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Internet Video: The Next Wave of Massive Disruption to the US Peering Ecosystem (v1.2)
Hi all -
Over the last year or so I have been working with Internet video companies who asked essentially the same question - "What is the most effective way of distributing massive quantities of Internet (video) traffic?" This has become a significant issue NOW because a few of the largest US ISPs are turning away these n*10G Internet video transit customers !
Thanks to all of you that shared your insights, or let me walk you through what this community has found to date, and especially those of you who shared their data points and allowed me to cite you as a source.
I'm at the point now where I'd like to share the current draft (v1.2) of this discussion paper with a broader audience, epsecially those who will allow me to schedule a time to talk through the draft with you. (I have found this is the most effective way to get feedback next to face-to-face walkthroughs over lunch).
Here's the Abstract:
Video Internet: The Next Wave of Massive Disruption to the U.S. Peering Ecosystem (v1.2)
In previous research we documented three significant disruptions to the U.S. Peering Ecosystem as the Cable Companies, Large Scale Network Savvy Content Companies, and Tier 2 ISPs started peering openly. By peering with directly each other they effectively bypassed the Tier 1 ISPs resulting in improved performance, greater control over the end-user experience, and overall lower operating costs.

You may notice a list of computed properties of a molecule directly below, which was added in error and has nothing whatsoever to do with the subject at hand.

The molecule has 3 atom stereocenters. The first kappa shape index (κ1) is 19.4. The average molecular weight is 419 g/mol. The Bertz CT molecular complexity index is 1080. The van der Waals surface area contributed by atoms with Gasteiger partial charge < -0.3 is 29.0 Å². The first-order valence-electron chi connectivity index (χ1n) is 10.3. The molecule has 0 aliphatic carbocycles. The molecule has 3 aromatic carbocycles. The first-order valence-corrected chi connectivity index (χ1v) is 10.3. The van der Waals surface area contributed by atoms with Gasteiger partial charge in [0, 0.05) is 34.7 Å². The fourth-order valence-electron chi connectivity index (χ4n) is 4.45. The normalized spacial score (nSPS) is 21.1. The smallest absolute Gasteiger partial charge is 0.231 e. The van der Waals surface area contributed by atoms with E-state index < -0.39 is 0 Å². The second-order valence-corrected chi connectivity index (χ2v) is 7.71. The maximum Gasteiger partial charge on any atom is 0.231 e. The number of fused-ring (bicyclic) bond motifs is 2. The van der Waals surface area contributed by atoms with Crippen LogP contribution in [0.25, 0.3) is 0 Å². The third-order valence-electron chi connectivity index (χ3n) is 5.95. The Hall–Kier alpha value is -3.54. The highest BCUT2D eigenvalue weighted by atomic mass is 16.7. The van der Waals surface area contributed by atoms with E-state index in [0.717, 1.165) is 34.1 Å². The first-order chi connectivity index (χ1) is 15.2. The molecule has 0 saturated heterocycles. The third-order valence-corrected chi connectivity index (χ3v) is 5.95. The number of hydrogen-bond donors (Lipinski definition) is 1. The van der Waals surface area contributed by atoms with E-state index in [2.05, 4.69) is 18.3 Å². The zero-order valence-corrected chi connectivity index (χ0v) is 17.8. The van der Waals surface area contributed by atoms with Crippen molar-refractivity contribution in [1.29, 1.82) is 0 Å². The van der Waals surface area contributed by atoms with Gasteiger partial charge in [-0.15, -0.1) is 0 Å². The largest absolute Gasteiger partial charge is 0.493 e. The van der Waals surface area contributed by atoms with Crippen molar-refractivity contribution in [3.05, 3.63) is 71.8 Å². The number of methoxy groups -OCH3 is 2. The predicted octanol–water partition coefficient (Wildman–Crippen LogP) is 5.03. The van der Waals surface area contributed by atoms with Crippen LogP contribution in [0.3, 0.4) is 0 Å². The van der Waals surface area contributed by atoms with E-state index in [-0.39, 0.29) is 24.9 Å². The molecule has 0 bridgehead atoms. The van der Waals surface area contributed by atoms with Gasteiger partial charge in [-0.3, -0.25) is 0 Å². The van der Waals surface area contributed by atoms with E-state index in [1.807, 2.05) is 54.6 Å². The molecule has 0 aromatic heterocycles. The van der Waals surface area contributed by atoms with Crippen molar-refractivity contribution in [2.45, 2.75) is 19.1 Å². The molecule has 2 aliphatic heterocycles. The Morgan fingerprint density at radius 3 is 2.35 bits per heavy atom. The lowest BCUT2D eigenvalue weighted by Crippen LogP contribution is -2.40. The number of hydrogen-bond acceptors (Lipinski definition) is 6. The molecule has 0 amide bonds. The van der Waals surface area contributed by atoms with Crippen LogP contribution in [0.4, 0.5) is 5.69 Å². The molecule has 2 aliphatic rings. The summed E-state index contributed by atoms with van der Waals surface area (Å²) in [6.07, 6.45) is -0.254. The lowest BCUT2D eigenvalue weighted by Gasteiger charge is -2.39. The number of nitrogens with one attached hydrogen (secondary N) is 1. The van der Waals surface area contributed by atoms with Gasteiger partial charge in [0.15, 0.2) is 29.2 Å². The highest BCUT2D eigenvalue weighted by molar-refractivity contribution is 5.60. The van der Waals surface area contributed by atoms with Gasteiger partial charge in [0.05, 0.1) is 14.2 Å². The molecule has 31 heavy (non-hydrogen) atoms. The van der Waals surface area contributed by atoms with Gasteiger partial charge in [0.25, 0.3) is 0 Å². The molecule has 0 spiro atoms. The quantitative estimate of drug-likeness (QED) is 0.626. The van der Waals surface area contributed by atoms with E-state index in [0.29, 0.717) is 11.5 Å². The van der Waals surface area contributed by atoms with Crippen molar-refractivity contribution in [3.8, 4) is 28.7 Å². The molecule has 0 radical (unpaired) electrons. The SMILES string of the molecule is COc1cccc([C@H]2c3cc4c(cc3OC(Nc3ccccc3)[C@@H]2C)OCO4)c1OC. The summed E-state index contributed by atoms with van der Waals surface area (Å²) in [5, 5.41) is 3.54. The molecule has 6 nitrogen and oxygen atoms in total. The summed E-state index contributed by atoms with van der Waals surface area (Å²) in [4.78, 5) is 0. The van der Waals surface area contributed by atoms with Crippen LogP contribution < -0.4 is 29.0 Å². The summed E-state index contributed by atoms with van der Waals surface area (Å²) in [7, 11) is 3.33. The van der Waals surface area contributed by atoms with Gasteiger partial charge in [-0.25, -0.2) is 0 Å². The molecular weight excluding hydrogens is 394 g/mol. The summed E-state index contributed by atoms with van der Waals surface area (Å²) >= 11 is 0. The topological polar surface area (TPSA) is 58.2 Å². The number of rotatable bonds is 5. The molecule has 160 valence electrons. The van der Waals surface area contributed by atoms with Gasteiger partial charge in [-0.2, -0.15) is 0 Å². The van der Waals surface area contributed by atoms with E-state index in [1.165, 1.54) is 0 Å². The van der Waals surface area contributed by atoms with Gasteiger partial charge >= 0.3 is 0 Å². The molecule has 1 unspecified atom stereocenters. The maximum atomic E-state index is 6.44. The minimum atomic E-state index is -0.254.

This paper predicts a new wave of disruption that potentially dwarfs currently peered Internet traffic. Some of this emerging wave of Video Traffic is demonstrating viral properties, so the more popular videos are generating massive "Flash Crowd" effects. Viral Amplifiers (sites that do not host but rather highlight the most popular videos) amplify any viral properties a video may have. If we combine this flash crowd effect and the increased size of the video files downloaded, we see the crest of the first wave of significant incremental load on the Internet.
The majority of this paper details four models for Internet Video Distribution (Transit, Content Delivery Networks, Transit/Peering/DIY CDN, Peer2Peer) across three load models. The cost models include network and server equipment along with pricing models for various distribution methods. Dozens of walkthroughs of this paper have led to stepwise refinement of the models and insights into why one would prefer or not prefer one model over the other.
The summary is a comparison in cost-per-video across small, medium, and large distributions. The models (spreadsheets) can be made available to those interested.
-- //------------------------------------------------ // William B. Norton <wbn@xxxxxxxxxxx> // Co-Founder and Chief Technical Liaison, Equinix // GSM Mobile: 650-315-8635 // Skype, Y!IM: williambnorton